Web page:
Tuesday, December 27, 2011

Your dog is not your child

Bart: Hey Homer, are there dogs in heaven?
Homer: Yeah! Of course there are.
Bart: Are there dogs in hell?
Homer: I guess so.
Bart: Tell me one dog that's in hell.
Homer: Um, Hitler's dog?

-- The Simpsons (from memory, not the script)

We just spent the holidays with my wife's family, like we usually do, and, once again, my in-laws' dog did a fine job of wrecking things.

But it's not the dog's fault.

See, you may own just one dog, and you may think of it as your baby, or your child or whatever, but it's a dog, and dogs need training. Because when you don't train the dog, the dog takes over. If the dog is a German shepherd or a pit bull, and it starts running the show, you are going to notice really fast, and probably do something about it. That "something" is either going to be getting rid of the dog, or training it and you. If you don't, someone is going to get hurt.

But if the dog is a ten-pound Bichon/somethingelsereallyfuckingsmall mix, and you are my in-laws, you are going to do nothing. And it turns into mess.

This dog is in charge of the house. She thinks my in-laws are subordinate to her, the pack leader, and she guards them. She even guards them from each other. On Christmas day, my mother-in-law bent down to peck my father-in-law on the cheek as a thanks for a present. But Little Mussolini was on his lap and took a snarling leap at her face, missing by inches and growling at her until she backed off. Her reaction, "Oh, Maggie [Mussolini's actual name], it's OK."


We were sitting across the room with our three dogs, all of whom had looks on their faces that seemed to say, "Hey! Dogs can't do that!" and my wife said to her mom, "You know mom, this wouldn't be cute if she were a big dog." Her mom, totally missing the point, replied, "Oh, we would never have a big dog!"

I repeat: really?

And, before any of you dog haters start, it's not that LM is a "bad" dog. She just needs, like all dogs, some discipline and guidance. She is a pack animal -- again like all dogs -- and a pack animal is either a leader or a follower. No canine should be "leading" a pack of humans. When LM is away from her owners, but still in the same house -- like when they go off to church on Christmas and leave us at their home with LM and our dogs -- you should see LM immediately get in line. Zen quietude envelopes the home. There is no snarling, growling or any bad behavior at all. When our puppy approaches LM, instead of acting like Linda Blair's stunt double in The Exorcist, LM acts like a dog -- sniffing butts, wagging tails, the whole nine yards. Or if she really just doesn't want to be bothered by the annoying puppy, she walks away.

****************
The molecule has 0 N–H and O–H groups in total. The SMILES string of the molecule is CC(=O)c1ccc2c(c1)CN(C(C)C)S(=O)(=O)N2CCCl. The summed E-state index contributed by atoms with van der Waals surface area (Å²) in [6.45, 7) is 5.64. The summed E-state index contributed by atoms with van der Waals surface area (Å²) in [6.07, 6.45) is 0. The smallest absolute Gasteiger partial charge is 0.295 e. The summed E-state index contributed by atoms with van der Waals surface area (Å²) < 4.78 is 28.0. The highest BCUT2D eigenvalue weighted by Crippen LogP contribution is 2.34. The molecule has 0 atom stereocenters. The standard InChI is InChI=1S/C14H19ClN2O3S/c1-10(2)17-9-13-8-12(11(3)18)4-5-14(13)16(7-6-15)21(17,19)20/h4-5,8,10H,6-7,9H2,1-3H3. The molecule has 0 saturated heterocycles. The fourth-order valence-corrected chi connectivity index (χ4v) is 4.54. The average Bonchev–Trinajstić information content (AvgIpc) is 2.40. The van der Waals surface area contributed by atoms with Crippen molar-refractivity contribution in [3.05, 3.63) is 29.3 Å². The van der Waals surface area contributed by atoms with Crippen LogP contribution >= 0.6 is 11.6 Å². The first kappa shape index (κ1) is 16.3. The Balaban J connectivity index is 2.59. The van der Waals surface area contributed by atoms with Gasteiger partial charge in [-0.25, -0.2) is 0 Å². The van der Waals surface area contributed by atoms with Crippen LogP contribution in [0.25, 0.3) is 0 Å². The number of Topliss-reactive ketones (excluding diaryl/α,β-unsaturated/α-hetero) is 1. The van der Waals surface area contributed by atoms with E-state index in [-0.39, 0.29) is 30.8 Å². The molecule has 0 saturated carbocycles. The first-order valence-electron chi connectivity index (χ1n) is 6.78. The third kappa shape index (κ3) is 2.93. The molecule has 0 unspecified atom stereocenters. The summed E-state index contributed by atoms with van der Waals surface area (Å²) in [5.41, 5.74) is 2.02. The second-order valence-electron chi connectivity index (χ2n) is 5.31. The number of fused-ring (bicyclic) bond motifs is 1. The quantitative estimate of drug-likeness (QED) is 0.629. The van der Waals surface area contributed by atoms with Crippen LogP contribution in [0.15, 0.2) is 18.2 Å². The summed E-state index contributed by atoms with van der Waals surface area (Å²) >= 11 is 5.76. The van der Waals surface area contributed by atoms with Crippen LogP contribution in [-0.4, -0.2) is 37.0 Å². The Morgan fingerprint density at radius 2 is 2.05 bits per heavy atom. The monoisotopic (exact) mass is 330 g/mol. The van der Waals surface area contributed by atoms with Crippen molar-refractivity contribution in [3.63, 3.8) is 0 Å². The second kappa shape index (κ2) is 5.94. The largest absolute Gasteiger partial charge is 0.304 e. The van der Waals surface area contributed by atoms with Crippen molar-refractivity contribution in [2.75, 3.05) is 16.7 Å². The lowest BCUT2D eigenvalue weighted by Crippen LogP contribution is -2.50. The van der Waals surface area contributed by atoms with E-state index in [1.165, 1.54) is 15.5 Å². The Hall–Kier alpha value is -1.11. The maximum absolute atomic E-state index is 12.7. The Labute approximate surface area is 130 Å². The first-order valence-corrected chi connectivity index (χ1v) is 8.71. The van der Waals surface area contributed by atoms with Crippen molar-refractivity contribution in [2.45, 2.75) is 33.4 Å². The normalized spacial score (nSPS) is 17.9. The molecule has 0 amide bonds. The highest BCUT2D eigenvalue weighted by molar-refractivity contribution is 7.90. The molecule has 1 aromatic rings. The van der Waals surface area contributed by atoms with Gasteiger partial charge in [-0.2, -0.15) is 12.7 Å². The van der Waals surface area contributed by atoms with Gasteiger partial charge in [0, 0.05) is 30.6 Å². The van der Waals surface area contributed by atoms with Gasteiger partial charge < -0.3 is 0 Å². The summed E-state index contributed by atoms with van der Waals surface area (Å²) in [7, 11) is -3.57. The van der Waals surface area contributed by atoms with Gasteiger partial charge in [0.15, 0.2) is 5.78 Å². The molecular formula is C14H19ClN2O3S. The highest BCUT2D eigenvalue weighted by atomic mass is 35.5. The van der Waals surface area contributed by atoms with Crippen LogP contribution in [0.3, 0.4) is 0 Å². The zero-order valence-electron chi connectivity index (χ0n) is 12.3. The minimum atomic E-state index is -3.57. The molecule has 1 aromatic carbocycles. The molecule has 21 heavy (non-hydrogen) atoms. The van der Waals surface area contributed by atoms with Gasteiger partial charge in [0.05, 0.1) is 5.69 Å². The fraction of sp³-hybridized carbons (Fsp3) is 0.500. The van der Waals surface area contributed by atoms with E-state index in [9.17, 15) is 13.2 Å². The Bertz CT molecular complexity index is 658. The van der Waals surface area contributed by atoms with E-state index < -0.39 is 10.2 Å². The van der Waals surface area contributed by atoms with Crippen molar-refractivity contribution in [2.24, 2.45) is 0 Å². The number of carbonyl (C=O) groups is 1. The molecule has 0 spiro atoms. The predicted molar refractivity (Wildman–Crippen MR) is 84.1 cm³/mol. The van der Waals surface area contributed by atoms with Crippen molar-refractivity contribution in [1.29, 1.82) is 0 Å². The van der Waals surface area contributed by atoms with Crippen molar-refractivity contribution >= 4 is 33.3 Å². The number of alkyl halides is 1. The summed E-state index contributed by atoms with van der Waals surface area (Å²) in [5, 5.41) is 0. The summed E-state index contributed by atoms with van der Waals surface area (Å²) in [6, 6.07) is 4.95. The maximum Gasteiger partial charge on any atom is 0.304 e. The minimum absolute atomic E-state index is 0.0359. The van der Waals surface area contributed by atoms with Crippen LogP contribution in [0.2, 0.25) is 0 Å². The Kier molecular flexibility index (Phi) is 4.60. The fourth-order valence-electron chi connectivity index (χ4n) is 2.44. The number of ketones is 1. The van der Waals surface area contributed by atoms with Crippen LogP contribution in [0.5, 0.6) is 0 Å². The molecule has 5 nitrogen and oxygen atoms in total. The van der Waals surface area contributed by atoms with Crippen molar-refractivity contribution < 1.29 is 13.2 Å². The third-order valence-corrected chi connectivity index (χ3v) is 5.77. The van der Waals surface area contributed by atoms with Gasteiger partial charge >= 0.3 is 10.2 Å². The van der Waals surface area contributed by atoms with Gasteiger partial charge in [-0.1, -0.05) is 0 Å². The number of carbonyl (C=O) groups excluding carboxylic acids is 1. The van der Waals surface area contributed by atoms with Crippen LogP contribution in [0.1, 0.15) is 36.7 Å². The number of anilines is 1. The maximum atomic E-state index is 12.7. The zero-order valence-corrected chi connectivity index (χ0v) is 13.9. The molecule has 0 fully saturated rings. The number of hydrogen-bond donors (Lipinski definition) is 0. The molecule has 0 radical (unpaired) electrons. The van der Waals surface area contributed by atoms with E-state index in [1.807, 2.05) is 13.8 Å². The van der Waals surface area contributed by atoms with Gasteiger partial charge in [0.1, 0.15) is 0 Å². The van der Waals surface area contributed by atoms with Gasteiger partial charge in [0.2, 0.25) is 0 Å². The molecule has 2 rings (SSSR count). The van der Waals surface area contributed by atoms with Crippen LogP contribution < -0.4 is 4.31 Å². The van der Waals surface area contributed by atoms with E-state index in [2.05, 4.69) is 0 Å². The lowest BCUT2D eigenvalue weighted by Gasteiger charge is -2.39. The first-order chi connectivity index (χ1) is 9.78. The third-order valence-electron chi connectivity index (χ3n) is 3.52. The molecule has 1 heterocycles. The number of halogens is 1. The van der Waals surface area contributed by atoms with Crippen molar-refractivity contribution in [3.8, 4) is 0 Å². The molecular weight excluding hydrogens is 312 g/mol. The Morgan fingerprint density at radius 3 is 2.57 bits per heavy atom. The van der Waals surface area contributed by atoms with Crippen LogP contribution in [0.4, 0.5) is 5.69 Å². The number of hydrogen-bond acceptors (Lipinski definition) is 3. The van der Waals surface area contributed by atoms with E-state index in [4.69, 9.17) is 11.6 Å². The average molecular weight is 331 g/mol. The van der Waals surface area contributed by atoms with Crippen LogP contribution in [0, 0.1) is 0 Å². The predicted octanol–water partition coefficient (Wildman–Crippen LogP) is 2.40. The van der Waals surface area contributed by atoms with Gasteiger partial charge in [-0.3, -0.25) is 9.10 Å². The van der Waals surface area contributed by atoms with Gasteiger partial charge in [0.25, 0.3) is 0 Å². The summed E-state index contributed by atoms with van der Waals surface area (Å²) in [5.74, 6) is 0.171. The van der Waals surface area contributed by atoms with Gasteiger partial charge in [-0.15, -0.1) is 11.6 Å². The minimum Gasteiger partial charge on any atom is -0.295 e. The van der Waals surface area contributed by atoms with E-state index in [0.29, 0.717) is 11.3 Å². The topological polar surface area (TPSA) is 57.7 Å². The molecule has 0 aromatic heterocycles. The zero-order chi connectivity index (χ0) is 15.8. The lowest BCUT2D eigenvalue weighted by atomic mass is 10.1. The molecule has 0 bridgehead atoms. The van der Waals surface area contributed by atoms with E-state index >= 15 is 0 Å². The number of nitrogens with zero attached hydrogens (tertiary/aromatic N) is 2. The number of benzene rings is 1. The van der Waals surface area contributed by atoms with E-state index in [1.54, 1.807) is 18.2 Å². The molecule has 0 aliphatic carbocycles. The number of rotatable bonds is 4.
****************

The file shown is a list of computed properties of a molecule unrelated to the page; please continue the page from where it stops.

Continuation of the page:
But the moment her owners return, LM is right back to battling Hitler's dog for that nĂºmero uno spot in Simpsons canine hell.

It will never change, and, in the end, I am just bitching like a a crabby motherfucker who had much of his Christmas holiday interrupted by a miserable dog's endless kvetching and snarling. But, if you are reading this, do all of us a favor that my in-laws will not: train your dog. He/she doesn't have to be perfect, but your dog has to know its place in the pack.

And that's not in the front.

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Monday, December 26, 2011


If you had a disease that negatively affects your life in a significant way and someone told you that you could beat that disease and get off your meds simply by eating animal protein, vegetables and fruits and not eating grains, legumes or dairy, would you do it?